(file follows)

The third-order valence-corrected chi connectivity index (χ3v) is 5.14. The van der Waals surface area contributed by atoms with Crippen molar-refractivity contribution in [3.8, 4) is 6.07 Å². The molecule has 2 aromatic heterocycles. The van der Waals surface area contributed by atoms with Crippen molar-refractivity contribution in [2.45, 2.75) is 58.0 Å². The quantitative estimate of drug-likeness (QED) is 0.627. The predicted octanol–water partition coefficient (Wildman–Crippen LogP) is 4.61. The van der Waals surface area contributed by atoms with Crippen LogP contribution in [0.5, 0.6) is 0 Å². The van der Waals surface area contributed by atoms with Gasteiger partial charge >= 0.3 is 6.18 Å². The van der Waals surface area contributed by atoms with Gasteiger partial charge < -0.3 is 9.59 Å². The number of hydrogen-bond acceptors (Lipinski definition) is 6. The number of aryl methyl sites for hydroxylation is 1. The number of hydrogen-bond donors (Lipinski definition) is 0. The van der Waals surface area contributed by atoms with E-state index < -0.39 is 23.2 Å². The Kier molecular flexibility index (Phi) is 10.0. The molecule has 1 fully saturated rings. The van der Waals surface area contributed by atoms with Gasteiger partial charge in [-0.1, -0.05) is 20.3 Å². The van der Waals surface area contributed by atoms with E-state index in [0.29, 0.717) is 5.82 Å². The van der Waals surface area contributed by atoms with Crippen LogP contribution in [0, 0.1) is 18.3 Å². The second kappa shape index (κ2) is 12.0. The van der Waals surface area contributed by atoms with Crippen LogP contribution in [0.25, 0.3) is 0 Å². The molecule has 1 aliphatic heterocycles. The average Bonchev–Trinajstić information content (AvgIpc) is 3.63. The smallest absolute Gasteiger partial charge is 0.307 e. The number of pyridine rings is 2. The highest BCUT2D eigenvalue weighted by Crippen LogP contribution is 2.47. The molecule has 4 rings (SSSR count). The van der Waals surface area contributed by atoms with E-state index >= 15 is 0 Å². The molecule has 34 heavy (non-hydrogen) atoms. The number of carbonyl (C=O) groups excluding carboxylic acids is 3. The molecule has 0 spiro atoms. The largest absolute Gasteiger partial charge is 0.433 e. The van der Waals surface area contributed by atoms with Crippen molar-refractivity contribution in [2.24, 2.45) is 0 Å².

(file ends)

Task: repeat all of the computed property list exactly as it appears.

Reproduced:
The third-order valence-corrected chi connectivity index (χ3v) is 5.14. The van der Waals surface area contributed by atoms with Crippen molar-refractivity contribution in [3.8, 4) is 6.07 Å². The molecule has 2 aromatic heterocycles. The van der Waals surface area contributed by atoms with Crippen molar-refractivity contribution in [2.45, 2.75) is 58.0 Å². The quantitative estimate of drug-likeness (QED) is 0.627. The predicted octanol–water partition coefficient (Wildman–Crippen LogP) is 4.61. The van der Waals surface area contributed by atoms with Crippen LogP contribution in [0.5, 0.6) is 0 Å². The van der Waals surface area contributed by atoms with Gasteiger partial charge >= 0.3 is 6.18 Å². The van der Waals surface area contributed by atoms with Gasteiger partial charge < -0.3 is 9.59 Å². The number of hydrogen-bond acceptors (Lipinski definition) is 6. The number of aryl methyl sites for hydroxylation is 1. The number of hydrogen-bond donors (Lipinski definition) is 0. The van der Waals surface area contributed by atoms with E-state index < -0.39 is 23.2 Å². The Kier molecular flexibility index (Phi) is 10.0. The molecule has 1 fully saturated rings. The van der Waals surface area contributed by atoms with Gasteiger partial charge in [-0.1, -0.05) is 20.3 Å². The van der Waals surface area contributed by atoms with E-state index in [0.29, 0.717) is 5.82 Å². The van der Waals surface area contributed by atoms with Crippen LogP contribution in [0, 0.1) is 18.3 Å². The second kappa shape index (κ2) is 12.0. The van der Waals surface area contributed by atoms with Crippen LogP contribution in [0.25, 0.3) is 0 Å². The molecule has 1 aliphatic heterocycles. The average Bonchev–Trinajstić information content (AvgIpc) is 3.63. The smallest absolute Gasteiger partial charge is 0.307 e. The number of pyridine rings is 2. The highest BCUT2D eigenvalue weighted by Crippen LogP contribution is 2.47. The molecule has 4 rings (SSSR count). The van der Waals surface area contributed by atoms with E-state index >= 15 is 0 Å². The molecule has 34 heavy (non-hydrogen) atoms. The number of carbonyl (C=O) groups excluding carboxylic acids is 3. The molecule has 0 spiro atoms. The largest absolute Gasteiger partial charge is 0.433 e. The van der Waals surface area contributed by atoms with Crippen molar-refractivity contribution in [2.24, 2.45) is 0 Å².